WaPo and CNN did more than 50 per cent of their stories on India just in the month of April 2021 in the last 14 months.
Patterns of the Panic Spreader and Misleading Headlines
Let me take you through different patterns we found in these headlines:
a) Using Absolute Numbers to twist data
BBC, Washington Post and New York Times repeatedly used absolute numbers of Covid positive cases in India or in some Indian city, to declare it number 1 in the world.
They have conveniently missed taking the reference of cases per million of population. Because, if one takes cases per million or casualities per million, India is one of the better performing countries on the world map.
India being the second most populated country in the world, will obviously have large absolute numbers, which came in handy for the crafty headlines of the western publications.
Let’s look at some examples:
On 7 September 2020, the headline of BBC read – “Coronavirus: India overtakes Brazil in Covid-19 cases”.
BBC conveniently missed that Brazil’s population is 1/6th of India, but they went ahead to compare apples to oranges to spread panic.
Similarly, on 6 June 2020, the headline of The Guardian read – “Global report: India's Covid-19 case total surpasses Italy's", displaying utmost intellectual dishonesty as Italy's population is 1/23rd that of India.
On 27 April 2021, the headline of Washington Post read – “India tops 300,000 new covid-19 cases for sixth day in a row as more countries pledge support”.
Here, WaPo does not want to use the cases-per-million matrix and wants to take advantage of India’s large population to give a spin to the headline.
On 3 May 2021, New York Times screamed – “Covid-19: With Over 312,000 Cases in 24 Hours, India Sets a Record".
On 28 June 2020, BBC – “Coronavirus: How Delhi 'wasted' lockdown to become India's biggest hotspot”.
There was no such study in June to declare Delhi as 'India’s biggest hotspot', but BBC invented this unsubstantiated headline.
On 6 August 2020, BBC wrote: “Coronavirus: India becomes third country to pass two million cases”.
Without qualifying it with the total population of India in the denominator, BBC tried to sensationalise the issue by quoting big absolute numbers from India.
b) Extrapolating a Hyper Local Observation to Pan India Level
In many of the headlines, these publications took a localised negative observation and extrapolated to a pan-India level, to make it sound like a nationwide phenomenon.
Such misleading headings have the potential to create panic and fear in the people of another region of India, who are totally unconnected to that phenomenon.
On 3 April 2020, BBC wrote – “Coronavirus: India doctors 'spat at and attacked'.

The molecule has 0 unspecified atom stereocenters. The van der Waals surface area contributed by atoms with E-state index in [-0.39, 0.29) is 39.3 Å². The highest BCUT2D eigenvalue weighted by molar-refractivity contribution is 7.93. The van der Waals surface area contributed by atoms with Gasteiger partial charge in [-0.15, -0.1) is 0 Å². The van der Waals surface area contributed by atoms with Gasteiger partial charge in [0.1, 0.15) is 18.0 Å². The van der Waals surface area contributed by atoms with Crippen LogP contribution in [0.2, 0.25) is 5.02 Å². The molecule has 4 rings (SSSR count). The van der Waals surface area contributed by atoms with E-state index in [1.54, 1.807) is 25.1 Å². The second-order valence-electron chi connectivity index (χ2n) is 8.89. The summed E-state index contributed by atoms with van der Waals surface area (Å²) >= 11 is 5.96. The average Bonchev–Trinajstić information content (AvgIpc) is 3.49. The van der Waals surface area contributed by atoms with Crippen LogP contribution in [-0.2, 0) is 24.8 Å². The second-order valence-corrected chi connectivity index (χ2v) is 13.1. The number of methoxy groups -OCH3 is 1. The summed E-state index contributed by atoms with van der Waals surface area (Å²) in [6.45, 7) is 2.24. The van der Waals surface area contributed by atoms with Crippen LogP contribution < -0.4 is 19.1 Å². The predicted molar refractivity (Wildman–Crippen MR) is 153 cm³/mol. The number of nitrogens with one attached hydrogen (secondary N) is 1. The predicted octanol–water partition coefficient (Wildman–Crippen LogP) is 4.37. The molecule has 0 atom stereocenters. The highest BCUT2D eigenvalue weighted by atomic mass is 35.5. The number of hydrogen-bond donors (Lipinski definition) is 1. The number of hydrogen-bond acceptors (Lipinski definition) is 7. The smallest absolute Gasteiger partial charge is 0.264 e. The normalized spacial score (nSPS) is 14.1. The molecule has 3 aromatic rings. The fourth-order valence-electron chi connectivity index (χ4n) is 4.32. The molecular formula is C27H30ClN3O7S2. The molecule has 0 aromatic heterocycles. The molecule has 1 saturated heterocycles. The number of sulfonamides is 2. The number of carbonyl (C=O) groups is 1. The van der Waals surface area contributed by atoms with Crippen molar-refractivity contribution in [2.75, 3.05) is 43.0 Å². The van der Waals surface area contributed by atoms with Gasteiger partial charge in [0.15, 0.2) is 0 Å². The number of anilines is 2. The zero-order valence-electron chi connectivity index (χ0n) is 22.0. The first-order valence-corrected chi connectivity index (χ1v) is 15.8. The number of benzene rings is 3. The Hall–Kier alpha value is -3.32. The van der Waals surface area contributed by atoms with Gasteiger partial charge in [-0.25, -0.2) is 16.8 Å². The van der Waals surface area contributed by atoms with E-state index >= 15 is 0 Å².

By this heading, BBC has achieved two mischievous goals — Shielding Tablighi Jamat after their uncivilised behaviours with medical staff, and two, making it sound that all over India, corona patients are spitting and attacking doctors.
On 27 April 2021, a New York Times headline read – “This Is a Catastrophe.' In India, Illness Is Everywhere”.
India has 700+ districts and all of them have a different positivity rate and case load. But for NYT, an illness is ‘verywhere’.
c) Using hyperbolic expressions and vocabulary
Many of these Western publications very frequently used hyperbolic adjectives to spreads panic and anxiety even in unaffected people.
On 30 March 2020, a BBC headline read – “Coronavirus: India's pandemic lockdown turns into a human tragedy”. India was one of first countries in the globe to declare stringent lockdowns to contain the coronavirus spread.
On 4 May 2020, another BBC headline read – “Coronavirus: How Covid-19 is ravaging India's newsrooms”.
Based on a few cases in Indian media newsrooms, BBC made it appear that Covid is ‘ravaging’ every newsroom across India.
Our analysis confirms that BBC is Panic super-spreader number 1 by its fear-inducing and hyperbolic headlines.
On 2 May 2021, a Washington Post headline read – “Modi’s party loses key state election amid pandemic vote; India sees record deaths”.
Whereas, in reality, the NDA alliance retained the state of Assam, won in Puducherry for the first time ever and increased its vote share significantly in other three states.
Anyone who relied on WaPo for their news consumption, will get a totally skewed picture of the recently concluded state elections.
All these publications frequently used the words like 'Human Tragedy', 'Ravaging', ‘Struggling to Survive’, 'Nightmare', ‘No End in Sight’, ‘Broke Record’, ‘Everywhere’, among many such expressions in their headlines to misrepresent an incident or phenomenon while reporting Covid stories in India.
It’s time for the Indian state and for Indians to investigate, decide and act on the true role of international media houses with their hidden and direct agendas.